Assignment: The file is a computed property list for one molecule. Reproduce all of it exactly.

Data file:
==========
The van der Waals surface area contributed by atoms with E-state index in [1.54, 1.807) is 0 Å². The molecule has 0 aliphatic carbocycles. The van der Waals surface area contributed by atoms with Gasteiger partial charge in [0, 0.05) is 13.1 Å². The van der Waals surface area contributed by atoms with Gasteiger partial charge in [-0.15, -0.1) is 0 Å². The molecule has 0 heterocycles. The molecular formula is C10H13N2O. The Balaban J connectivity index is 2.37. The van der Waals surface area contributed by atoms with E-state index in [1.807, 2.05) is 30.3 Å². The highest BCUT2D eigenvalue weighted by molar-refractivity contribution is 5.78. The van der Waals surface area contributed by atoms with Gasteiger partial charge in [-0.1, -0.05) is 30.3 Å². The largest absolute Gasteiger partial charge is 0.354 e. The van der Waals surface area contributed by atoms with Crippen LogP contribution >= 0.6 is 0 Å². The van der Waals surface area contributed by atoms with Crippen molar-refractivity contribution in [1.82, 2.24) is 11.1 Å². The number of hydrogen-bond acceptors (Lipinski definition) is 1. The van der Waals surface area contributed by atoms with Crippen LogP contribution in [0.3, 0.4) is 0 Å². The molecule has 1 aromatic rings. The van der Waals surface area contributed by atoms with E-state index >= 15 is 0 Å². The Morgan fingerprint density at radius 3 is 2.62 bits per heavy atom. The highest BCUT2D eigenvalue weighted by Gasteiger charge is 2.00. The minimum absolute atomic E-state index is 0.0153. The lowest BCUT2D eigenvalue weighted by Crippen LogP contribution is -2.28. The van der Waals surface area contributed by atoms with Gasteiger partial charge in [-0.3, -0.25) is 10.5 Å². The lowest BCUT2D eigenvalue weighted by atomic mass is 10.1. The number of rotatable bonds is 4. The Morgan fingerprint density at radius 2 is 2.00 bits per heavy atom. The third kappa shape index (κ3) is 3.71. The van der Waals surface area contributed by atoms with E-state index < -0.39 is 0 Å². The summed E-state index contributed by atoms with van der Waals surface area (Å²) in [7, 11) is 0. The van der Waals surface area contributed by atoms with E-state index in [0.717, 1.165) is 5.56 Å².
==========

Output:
The van der Waals surface area contributed by atoms with E-state index in [1.54, 1.807) is 0 Å². The molecule has 0 aliphatic carbocycles. The van der Waals surface area contributed by atoms with Gasteiger partial charge in [0, 0.05) is 13.1 Å². The van der Waals surface area contributed by atoms with Gasteiger partial charge in [-0.15, -0.1) is 0 Å². The molecule has 0 heterocycles. The molecular formula is C10H13N2O. The Balaban J connectivity index is 2.37. The van der Waals surface area contributed by atoms with E-state index in [1.807, 2.05) is 30.3 Å². The highest BCUT2D eigenvalue weighted by molar-refractivity contribution is 5.78. The van der Waals surface area contributed by atoms with Gasteiger partial charge in [-0.1, -0.05) is 30.3 Å². The largest absolute Gasteiger partial charge is 0.354 e. The van der Waals surface area contributed by atoms with Crippen LogP contribution >= 0.6 is 0 Å². The van der Waals surface area contributed by atoms with Crippen molar-refractivity contribution in [1.82, 2.24) is 11.1 Å². The number of hydrogen-bond acceptors (Lipinski definition) is 1. The van der Waals surface area contributed by atoms with Crippen LogP contribution in [0.3, 0.4) is 0 Å². The molecule has 1 aromatic rings. The van der Waals surface area contributed by atoms with E-state index >= 15 is 0 Å². The Morgan fingerprint density at radius 3 is 2.62 bits per heavy atom. The highest BCUT2D eigenvalue weighted by Gasteiger charge is 2.00. The minimum absolute atomic E-state index is 0.0153. The lowest BCUT2D eigenvalue weighted by Crippen LogP contribution is -2.28. The van der Waals surface area contributed by atoms with Gasteiger partial charge in [-0.3, -0.25) is 10.5 Å². The lowest BCUT2D eigenvalue weighted by atomic mass is 10.1. The number of rotatable bonds is 4. The Morgan fingerprint density at radius 2 is 2.00 bits per heavy atom. The third kappa shape index (κ3) is 3.71. The van der Waals surface area contributed by atoms with E-state index < -0.39 is 0 Å². The summed E-state index contributed by atoms with van der Waals surface area (Å²) in [7, 11) is 0. The van der Waals surface area contributed by atoms with E-state index in [0.717, 1.165) is 5.56 Å².